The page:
San Francisco-based Hammers of Misfortune had been on hiatus since the release of their well-acclaimed album, ‘17th Street’ (2011). In that near-half-decade, there were additions to families, motorcycle accidents, and members touring with their other bands Vhol, Vastum, and Death Angel.
And though the album was technically completed last year, primary guitarist/songwriter John Cobbett delayed the release to finish the gatefold art. Trying to hand-draw and hand-number artwork while holding a baby isn’t exactly easy.
But ‘Dead Revolution’ (2016) seems to have been well worth the wait. The album is an eclectic mix of all things heavy from 60’s psychedelia to 70’s doom and 80’s thrash, maintaining the Hammers‘ signature progressive sound.
“The Velvet Inquisition” opens with heavy riffing reminiscent to 80’s thrash bands, and later segues into psychedelia, complete with organs and multilayered vocal harmonies.
The single and the title track, “Dead Revolution,” has “Deep Purple” written all over it, from the driving keyboards to the vocal delivery and guitar work. There are even a few appearances of cowbell. It is like “Highway Star” had been revisited in the early 1980s, with newer (at the time) influences of NWOBHM and hard rock.
“Seas of Heroes” begins with a slower, chromatic intro that instantly reminded me of Death, and these sort of riffs continue to appear throughout the song. The track is like Death-meets-Scorpions-meets-Ghost (although Hammers of Misfortune pre-date the masked ghouls by many years). It is a trippy musical journey that is an amalgam of styles, and these elements continue throughout the rest of the album.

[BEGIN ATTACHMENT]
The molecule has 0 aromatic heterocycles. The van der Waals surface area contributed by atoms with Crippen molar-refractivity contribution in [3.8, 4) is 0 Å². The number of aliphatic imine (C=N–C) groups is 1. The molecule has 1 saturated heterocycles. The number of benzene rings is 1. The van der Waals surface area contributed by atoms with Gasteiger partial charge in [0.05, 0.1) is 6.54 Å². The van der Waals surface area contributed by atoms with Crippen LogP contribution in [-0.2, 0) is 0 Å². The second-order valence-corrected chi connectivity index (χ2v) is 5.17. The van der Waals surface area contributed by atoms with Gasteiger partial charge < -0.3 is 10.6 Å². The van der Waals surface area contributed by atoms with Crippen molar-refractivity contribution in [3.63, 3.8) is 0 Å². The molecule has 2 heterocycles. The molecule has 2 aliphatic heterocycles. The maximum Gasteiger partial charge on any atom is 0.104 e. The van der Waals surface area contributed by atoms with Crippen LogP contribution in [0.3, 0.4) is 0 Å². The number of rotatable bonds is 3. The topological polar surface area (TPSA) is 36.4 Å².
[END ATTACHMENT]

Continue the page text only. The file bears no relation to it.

“The Precipice (Waiting for the Crash…)” has more nods to Purple with the prominent keyboards and Joe Hutton’s soaring vocals, as well as Iron Maiden-esque guitar work.
“Here Comes the Sky” starts off as an acoustic ballad, with pianos and maracas complimenting the soft guitar strums. Unlike The Beatles‘ song with a similar name, it sounds more like the Fab Four’s “Because” due to its slow tempo and atmospheric vocal harmonies. Distorted guitars kick in about a third of the way into the track, layering themselves on interesting keyboard effects, creating a heavier venture into psychedelic territory. At the end, the acoustic guitars, piano, and maracas return, this time with a Latin-infused trumpet fanfare fading out.
“Flying Alone” is a headbanging track, with elements of Motorhead‘s riffs and beastly drums, as well as more Deep Purple keyboards and vocal harmonies. This is probably the song that showcases the guitar and drum work the most. It is as if the best hard rock bands of the 70’s and the best NWOBHM bands of the early and mid-80’s were thrown together into a blender.
“Days of ’49” is a doom metal song with its droning guitars and slower, melodic solos. The lyrics tell an interesting story about a “butcher boy”. The song stands out from the rest because it doesn’t have the same changes and progressions the other tracks do. At first, I was disappointed that this was the closer on such an eclectic album, but after I was left with it stuck in my head, I realized why it was placed at the end. After all, if you are not left with an impression once an album concludes, you are more likely to forget it.
‘Dead Revolution”, regardless of how you feel about particular metal subgenres, will not bore you. It takes influences from metal’s precursors like Deep Purple and The Beatles, as well as some elements of the more extreme. It is an eclectic concoction of what makes this music great, displaying adoration of both the old and new.
‘Dead Revolution’ Track Listing:
- The Velvet Inquisition
- Dead Revolution
- Sea of Heroes
- The Precipice (Waiting for the Crash…)
- Here Comes the Sky
- Flying Alone
- Days of ’49
- - 8/108/10